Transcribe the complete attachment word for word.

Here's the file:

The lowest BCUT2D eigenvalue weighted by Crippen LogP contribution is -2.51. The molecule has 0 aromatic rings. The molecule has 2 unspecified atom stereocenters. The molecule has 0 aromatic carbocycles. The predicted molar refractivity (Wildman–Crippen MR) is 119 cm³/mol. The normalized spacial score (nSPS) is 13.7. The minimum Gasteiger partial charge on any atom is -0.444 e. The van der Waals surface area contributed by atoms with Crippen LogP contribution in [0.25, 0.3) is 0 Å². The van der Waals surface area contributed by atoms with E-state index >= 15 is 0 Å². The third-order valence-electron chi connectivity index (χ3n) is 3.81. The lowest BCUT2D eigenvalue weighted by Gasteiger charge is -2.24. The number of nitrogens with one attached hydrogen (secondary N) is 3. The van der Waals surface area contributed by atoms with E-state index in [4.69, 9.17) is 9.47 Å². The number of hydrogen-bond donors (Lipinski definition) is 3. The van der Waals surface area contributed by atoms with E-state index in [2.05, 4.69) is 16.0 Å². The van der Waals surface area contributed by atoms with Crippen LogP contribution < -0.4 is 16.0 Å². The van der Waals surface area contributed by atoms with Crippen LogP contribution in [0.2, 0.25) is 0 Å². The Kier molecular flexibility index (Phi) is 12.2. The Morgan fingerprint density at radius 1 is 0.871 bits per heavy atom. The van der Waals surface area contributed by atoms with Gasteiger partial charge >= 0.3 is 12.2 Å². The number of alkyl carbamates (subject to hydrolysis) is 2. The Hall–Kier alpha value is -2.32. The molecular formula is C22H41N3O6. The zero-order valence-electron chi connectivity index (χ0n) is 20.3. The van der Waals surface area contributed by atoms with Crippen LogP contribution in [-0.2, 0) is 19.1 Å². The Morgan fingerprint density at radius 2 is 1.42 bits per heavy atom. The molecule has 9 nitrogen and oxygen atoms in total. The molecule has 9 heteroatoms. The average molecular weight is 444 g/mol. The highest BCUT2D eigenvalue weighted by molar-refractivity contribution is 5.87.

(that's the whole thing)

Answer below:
The lowest BCUT2D eigenvalue weighted by Crippen LogP contribution is -2.51. The molecule has 0 aromatic rings. The molecule has 2 unspecified atom stereocenters. The molecule has 0 aromatic carbocycles. The predicted molar refractivity (Wildman–Crippen MR) is 119 cm³/mol. The normalized spacial score (nSPS) is 13.7. The minimum Gasteiger partial charge on any atom is -0.444 e. The van der Waals surface area contributed by atoms with Crippen LogP contribution in [0.25, 0.3) is 0 Å². The van der Waals surface area contributed by atoms with E-state index >= 15 is 0 Å². The third-order valence-electron chi connectivity index (χ3n) is 3.81. The lowest BCUT2D eigenvalue weighted by Gasteiger charge is -2.24. The number of nitrogens with one attached hydrogen (secondary N) is 3. The van der Waals surface area contributed by atoms with E-state index in [4.69, 9.17) is 9.47 Å². The number of hydrogen-bond donors (Lipinski definition) is 3. The van der Waals surface area contributed by atoms with E-state index in [2.05, 4.69) is 16.0 Å². The van der Waals surface area contributed by atoms with Crippen LogP contribution < -0.4 is 16.0 Å². The van der Waals surface area contributed by atoms with Crippen LogP contribution in [0.2, 0.25) is 0 Å². The Kier molecular flexibility index (Phi) is 12.2. The Morgan fingerprint density at radius 1 is 0.871 bits per heavy atom. The van der Waals surface area contributed by atoms with Gasteiger partial charge >= 0.3 is 12.2 Å². The number of alkyl carbamates (subject to hydrolysis) is 2. The Hall–Kier alpha value is -2.32. The molecular formula is C22H41N3O6. The zero-order valence-electron chi connectivity index (χ0n) is 20.3. The van der Waals surface area contributed by atoms with Crippen LogP contribution in [-0.2, 0) is 19.1 Å². The Morgan fingerprint density at radius 2 is 1.42 bits per heavy atom. The molecule has 9 nitrogen and oxygen atoms in total. The molecule has 9 heteroatoms. The average molecular weight is 444 g/mol. The highest BCUT2D eigenvalue weighted by molar-refractivity contribution is 5.87.